Shearer adds that the benefits have been excellent for Sbarro as an employer, since there is no cost other than the time it takes for the integration and ongoing maintenance. And the benefits for the employees have been just as impactful—they love that they have more control over accessing their wages, as well as an immediate and anytime look at how much they’ve earned. “While some may think that the earlier withdrawals are for core living expenses like rent or groceries, we’ve seen employees access their wages for limited-time deals on concert tickets or vacations, daily coffee or other more discretionary items, so that they don’t have to use credit cards between paydays,” Shearer says.
“Any operator looking to implement an earned wage access program should complete their due diligence before choosing a program to see what will work for them and their teams.”
— Nadeem Bajwa, Bajco Group (189 Papa Johns stores)
When looking to implement such a system, Shearer believes there are two keys to creating a positive experience. First, ensure that the integration between the provider and the company’s payroll system is complete and tested prior to launch, in order to give employees a good experience from the beginning, without cumbersome tech-related issues. (He notes that not all providers have existing integrations with every payroll provider out there, so that’s something to research on the front end.) Second, ensure that communications with the employees are thorough and that they have a chance to ask questions. “The more effective the communications, the greater the adoption rate, especially when employees realize that they can access their funds as needed, with little or no cost to them,” Shearer says.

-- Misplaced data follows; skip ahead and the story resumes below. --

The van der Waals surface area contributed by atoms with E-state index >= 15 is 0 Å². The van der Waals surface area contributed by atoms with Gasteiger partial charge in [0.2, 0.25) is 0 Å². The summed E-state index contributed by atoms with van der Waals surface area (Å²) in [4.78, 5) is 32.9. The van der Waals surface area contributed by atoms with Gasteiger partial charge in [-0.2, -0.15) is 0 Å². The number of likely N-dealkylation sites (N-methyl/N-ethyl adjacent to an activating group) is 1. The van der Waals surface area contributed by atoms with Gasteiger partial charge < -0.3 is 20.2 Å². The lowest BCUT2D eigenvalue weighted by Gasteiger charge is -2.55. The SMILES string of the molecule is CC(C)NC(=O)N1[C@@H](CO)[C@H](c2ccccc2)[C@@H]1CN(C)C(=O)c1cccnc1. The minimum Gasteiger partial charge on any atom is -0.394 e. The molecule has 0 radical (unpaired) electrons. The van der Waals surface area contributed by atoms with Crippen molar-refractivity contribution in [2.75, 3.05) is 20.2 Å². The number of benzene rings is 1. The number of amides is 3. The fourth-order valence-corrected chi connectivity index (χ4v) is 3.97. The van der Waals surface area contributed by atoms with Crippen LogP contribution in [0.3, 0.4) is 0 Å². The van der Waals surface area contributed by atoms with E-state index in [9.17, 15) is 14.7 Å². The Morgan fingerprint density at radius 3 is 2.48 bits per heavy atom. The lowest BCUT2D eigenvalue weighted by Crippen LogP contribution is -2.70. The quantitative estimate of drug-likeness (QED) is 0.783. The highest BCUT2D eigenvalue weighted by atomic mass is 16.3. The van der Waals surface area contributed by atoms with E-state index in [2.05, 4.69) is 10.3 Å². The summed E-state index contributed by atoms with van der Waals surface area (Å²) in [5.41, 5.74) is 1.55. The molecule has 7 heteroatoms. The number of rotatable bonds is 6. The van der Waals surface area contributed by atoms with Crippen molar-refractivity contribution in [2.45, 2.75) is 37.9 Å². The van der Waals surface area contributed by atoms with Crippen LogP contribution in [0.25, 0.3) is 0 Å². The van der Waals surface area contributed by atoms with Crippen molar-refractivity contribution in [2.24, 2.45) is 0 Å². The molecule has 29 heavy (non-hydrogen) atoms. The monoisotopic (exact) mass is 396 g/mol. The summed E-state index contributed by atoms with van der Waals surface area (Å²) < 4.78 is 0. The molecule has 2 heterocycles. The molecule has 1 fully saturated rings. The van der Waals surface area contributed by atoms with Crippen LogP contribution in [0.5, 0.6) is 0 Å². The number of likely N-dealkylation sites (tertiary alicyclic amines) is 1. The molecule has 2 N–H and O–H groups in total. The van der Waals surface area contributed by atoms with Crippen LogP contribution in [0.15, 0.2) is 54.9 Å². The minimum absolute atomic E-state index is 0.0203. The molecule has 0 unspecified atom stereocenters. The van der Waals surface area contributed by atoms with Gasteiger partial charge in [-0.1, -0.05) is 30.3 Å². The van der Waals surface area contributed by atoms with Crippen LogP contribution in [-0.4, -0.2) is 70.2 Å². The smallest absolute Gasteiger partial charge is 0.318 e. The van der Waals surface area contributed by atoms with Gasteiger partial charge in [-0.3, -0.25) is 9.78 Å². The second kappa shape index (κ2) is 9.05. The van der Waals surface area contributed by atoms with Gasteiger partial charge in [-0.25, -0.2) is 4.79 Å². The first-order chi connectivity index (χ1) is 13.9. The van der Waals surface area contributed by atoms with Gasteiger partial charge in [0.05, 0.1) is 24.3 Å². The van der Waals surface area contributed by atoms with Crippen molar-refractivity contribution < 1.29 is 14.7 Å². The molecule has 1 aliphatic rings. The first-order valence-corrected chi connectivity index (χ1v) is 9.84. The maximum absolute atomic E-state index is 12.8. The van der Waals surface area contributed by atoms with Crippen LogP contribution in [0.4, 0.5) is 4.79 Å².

Many experts say this type of payment model is more desirable right now—and may reflect a shift in company culture as it becomes the model of what younger employees expect. “The numbers speak for themselves: Since rolling this program out, in the first nine months, 50% of our employees had downloaded the app, and most check their balances regularly,” Shearer reports. “And 50% of those employees are making regular transfers from their pay balance.”